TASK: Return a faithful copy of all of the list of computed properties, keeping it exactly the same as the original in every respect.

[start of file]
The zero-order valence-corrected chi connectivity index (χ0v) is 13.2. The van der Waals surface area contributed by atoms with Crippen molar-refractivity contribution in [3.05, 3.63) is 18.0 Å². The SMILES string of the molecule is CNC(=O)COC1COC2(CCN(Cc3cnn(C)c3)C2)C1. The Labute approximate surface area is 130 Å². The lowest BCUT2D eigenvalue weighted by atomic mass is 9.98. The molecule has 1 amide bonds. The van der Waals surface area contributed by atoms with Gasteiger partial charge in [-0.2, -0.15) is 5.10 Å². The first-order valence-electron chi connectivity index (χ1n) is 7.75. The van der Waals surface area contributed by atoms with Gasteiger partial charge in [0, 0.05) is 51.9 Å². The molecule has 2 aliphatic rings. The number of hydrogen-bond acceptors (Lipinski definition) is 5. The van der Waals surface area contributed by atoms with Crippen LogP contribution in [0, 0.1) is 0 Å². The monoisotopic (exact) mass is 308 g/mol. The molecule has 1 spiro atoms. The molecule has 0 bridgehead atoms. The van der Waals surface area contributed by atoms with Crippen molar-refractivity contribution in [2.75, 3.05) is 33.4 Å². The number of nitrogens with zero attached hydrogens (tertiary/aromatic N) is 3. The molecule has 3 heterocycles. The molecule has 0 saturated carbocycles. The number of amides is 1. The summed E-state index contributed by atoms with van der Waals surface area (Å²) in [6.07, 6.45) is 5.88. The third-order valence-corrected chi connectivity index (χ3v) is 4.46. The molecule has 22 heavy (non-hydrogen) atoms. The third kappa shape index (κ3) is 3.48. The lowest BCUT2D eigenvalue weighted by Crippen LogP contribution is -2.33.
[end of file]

The zero-order valence-corrected chi connectivity index (χ0v) is 13.2. The van der Waals surface area contributed by atoms with Crippen molar-refractivity contribution in [3.05, 3.63) is 18.0 Å². The SMILES string of the molecule is CNC(=O)COC1COC2(CCN(Cc3cnn(C)c3)C2)C1. The Labute approximate surface area is 130 Å². The lowest BCUT2D eigenvalue weighted by atomic mass is 9.98. The molecule has 1 amide bonds. The van der Waals surface area contributed by atoms with Gasteiger partial charge in [-0.2, -0.15) is 5.10 Å². The first-order valence-electron chi connectivity index (χ1n) is 7.75. The van der Waals surface area contributed by atoms with Gasteiger partial charge in [0, 0.05) is 51.9 Å². The molecule has 2 aliphatic rings. The number of hydrogen-bond acceptors (Lipinski definition) is 5. The van der Waals surface area contributed by atoms with Crippen LogP contribution in [0, 0.1) is 0 Å². The monoisotopic (exact) mass is 308 g/mol. The molecule has 1 spiro atoms. The molecule has 0 bridgehead atoms. The van der Waals surface area contributed by atoms with Crippen molar-refractivity contribution in [2.75, 3.05) is 33.4 Å². The number of nitrogens with zero attached hydrogens (tertiary/aromatic N) is 3. The molecule has 3 heterocycles. The molecule has 0 saturated carbocycles. The number of amides is 1. The summed E-state index contributed by atoms with van der Waals surface area (Å²) in [6.07, 6.45) is 5.88. The third-order valence-corrected chi connectivity index (χ3v) is 4.46. The molecule has 22 heavy (non-hydrogen) atoms. The third kappa shape index (κ3) is 3.48. The lowest BCUT2D eigenvalue weighted by Crippen LogP contribution is -2.33.